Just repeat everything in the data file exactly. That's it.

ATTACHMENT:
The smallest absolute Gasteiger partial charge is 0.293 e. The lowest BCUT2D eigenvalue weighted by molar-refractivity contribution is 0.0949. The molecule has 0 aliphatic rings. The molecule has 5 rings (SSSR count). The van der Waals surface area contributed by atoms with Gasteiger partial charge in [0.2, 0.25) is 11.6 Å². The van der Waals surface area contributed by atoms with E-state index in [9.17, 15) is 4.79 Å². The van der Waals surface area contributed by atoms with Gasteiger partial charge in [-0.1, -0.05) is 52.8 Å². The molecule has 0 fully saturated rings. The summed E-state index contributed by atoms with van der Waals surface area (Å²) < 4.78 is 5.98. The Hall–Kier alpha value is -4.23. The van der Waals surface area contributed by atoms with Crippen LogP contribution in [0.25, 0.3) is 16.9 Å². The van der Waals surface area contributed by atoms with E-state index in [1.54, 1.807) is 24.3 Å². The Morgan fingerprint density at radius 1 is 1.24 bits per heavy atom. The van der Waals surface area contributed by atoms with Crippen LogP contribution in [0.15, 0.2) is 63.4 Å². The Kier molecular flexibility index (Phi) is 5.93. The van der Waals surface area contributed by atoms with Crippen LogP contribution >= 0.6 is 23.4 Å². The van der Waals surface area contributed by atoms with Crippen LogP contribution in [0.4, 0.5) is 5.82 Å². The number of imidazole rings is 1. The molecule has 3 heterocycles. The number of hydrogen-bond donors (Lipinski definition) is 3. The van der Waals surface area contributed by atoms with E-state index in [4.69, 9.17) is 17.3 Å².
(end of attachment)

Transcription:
The smallest absolute Gasteiger partial charge is 0.293 e. The lowest BCUT2D eigenvalue weighted by molar-refractivity contribution is 0.0949. The molecule has 0 aliphatic rings. The molecule has 5 rings (SSSR count). The van der Waals surface area contributed by atoms with Gasteiger partial charge in [0.2, 0.25) is 11.6 Å². The van der Waals surface area contributed by atoms with E-state index in [9.17, 15) is 4.79 Å². The van der Waals surface area contributed by atoms with Gasteiger partial charge in [-0.1, -0.05) is 52.8 Å². The molecule has 0 fully saturated rings. The summed E-state index contributed by atoms with van der Waals surface area (Å²) < 4.78 is 5.98. The Hall–Kier alpha value is -4.23. The van der Waals surface area contributed by atoms with Crippen LogP contribution in [0.25, 0.3) is 16.9 Å². The van der Waals surface area contributed by atoms with E-state index in [1.54, 1.807) is 24.3 Å². The Morgan fingerprint density at radius 1 is 1.24 bits per heavy atom. The van der Waals surface area contributed by atoms with Crippen LogP contribution in [0.15, 0.2) is 63.4 Å². The Kier molecular flexibility index (Phi) is 5.93. The van der Waals surface area contributed by atoms with Crippen LogP contribution >= 0.6 is 23.4 Å². The van der Waals surface area contributed by atoms with Crippen LogP contribution in [0.4, 0.5) is 5.82 Å². The number of imidazole rings is 1. The molecule has 3 heterocycles. The number of hydrogen-bond donors (Lipinski definition) is 3. The van der Waals surface area contributed by atoms with E-state index in [4.69, 9.17) is 17.3 Å².